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Grayson’s Wildflower Man

For several years now travelers and local residents alike have stopped to admire Grayson’s flower show.
A myriad of wildflowers–red, yellow, and purple blooms in varied stages of growth–adorns the roadways and city parks, thanks to the passion of gardening hobbyist C.W. Stevens.

When Stevens retired from a fire-brick manufacturing firm, he moved from town to the flat country outside Grayson. He plowed two acres and planted a melon patch and rows of vegetables–sweet corn, cabbage, green beans, okra, zucchini, and head lettuce.

Then, six years ago, a Wildseed Farms catalog came in the mail. As Stevens flipped through its pages, he noticed photographs of people admiring the bright wildflowers that adorned their yards and gardens.
“Heck, I can do better than that,” he told his wife, Ginny.

Stevens ordered wildflower seeds and planted them in eight 8 x 125-foot beds. That spring passing motorists spotted the kaleidoscopic blooms on the sloping bank behind his house. Word spread through the eastern Kentucky community of 7,500, and residents came out to view Stevens’ colorful landscape. They walked in his yard until trails appeared amid the display of maroon and yellow coreopsis, yellow tickseed, scarlet flax, and the purple lupine.

Soon the Grayson Chamber of Commerce, on which Stevens served as executive secretary, decided to beautify the entire town. In 1998 it bought 100 pounds of seed in half-pound packages for $2,600, and volunteers showcased the wildflowers in prominent areas.

Stevens says the project not only visually enhanced the community, but Grayson leaders were also pleased that the wildflowers needed little mowing or watering.

The next year, the Chamber’s Tourism Commission donated enough seed to the state highway department for seeding of wildflowers on I-64, which goes through Grayson. Interest in the wildflowers grew as more and more motorists saw the multi-colored display that stretched 1/4 mile on both sides of town. Soon the nearby half-mile C.W. Stevens Boulevard (named in honor of Stevens by Cook Family Foods, which owned the land around the street) was also embroidered with bright red and gold poppies and other annuals.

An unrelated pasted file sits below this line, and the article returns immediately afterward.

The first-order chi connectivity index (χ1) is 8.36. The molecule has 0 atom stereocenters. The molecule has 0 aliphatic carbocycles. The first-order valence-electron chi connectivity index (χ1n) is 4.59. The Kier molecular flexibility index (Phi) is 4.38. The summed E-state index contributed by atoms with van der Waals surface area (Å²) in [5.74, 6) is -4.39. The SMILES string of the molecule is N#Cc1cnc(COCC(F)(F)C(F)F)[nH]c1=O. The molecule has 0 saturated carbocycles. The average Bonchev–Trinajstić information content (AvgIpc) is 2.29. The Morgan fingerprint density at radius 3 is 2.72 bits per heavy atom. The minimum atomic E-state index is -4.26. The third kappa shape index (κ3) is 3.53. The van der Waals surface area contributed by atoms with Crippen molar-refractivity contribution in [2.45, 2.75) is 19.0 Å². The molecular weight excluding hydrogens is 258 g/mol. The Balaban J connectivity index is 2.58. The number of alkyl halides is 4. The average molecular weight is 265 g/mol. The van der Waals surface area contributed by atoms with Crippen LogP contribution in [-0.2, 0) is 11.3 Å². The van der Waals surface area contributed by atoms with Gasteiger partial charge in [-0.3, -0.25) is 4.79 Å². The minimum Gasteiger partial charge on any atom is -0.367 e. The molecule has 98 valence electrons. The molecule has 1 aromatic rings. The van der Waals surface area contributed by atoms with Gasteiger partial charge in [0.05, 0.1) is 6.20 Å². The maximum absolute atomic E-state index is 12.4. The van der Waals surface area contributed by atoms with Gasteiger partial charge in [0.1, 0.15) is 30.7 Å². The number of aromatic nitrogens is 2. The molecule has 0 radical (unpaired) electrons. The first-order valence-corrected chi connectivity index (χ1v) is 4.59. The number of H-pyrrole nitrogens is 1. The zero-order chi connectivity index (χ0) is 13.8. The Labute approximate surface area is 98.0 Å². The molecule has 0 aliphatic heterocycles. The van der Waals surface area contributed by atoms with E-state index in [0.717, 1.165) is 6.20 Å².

Stevens, 83, admits that he never dreamed of planting wildflowers until he was inspired by the mail-order catalog. He was more surprised at the attention his home gardens received from passersby.

“My parents told me that every crop will grow well in our bluegrass area,” Stevens explains. “Of course my experience was limited to vegetables, but I still expected lots of pretty flowers and I wasn’t surprised at how incredible the yard looked.”

For several years, Stevens has been passing his gardening methods on to his two grandsons, Drew and Alex Johnson, who help till and break up sod for the gardens. Last year they trimmed the vegetable garden with red sunflowers.

The result is landscaping that explodes with color from May through September. After some yearly reseeding (certain types of wildflowers produce their own seeds for the next planting season), Stevens’ beds become once again mixed blends of about 40 varieties, including corn poppies, coneflowers, yarrow, Indian blanket, cosmos, dame’s rocket, and primroses.

Although Stevens considers himself a “home gardener,” his interest reaches beyond his own flower beds. When the Kentucky Highway Department destroyed wildflowers last year during a rehab project of I-64, Stevens requested that they reseed two 500 x 10-foot-wide plots and the area under the refurbished bridge for Exit 172. This year he organized a group of Grayson leaders to petition the Kentucky Transportation Cabinet, which has delayed beautification because of budget limitations.

“Shucks,” says Stevens. “Folks in Grayson will pay for the seeds again if it comes to that.”

Recently, Stevens became part of a five-county operation that seeks to boost the economy by building sites for commercial and industrial enterprises. As vice chairman of the Industrial Park Authority, Stevens knew just what to do to help sell the sites on East Park’s 1,000 acres: he planted meadows of mixed wildflowers,of course.

C. W. Stevens’ wildflower tips

1. Choose a site that drains well and has eight hours of direct sunlight.

2. Buy 1/4 lb. of seeds per 500 square feet.

3. Till no deeper than 1″ after you have removed any remaining loose grass, leaves, and twigs.

4. Use a seed spreader. Then walk or roll over the field to press the seeds no deeper than 1/16 of an inch.

Where to see Grayson’s wildflowers

This year the wildflowers around Grayson are expected to begin blooming in June. You’ll be able to see them on both sides of I-64 near Exit 172, and along C.W. Stevens Boulevard. To get to C.W. Stevens Boulevard go north off I-64, onto Railroad St./ KY 1 and KY 7. Turn right and follow the wildflowers 1/2 mile to the industrial complex. Another display is planned for Grayson Lake State Park about 10 miles from town, off Exit 172 onto KY 7 South.

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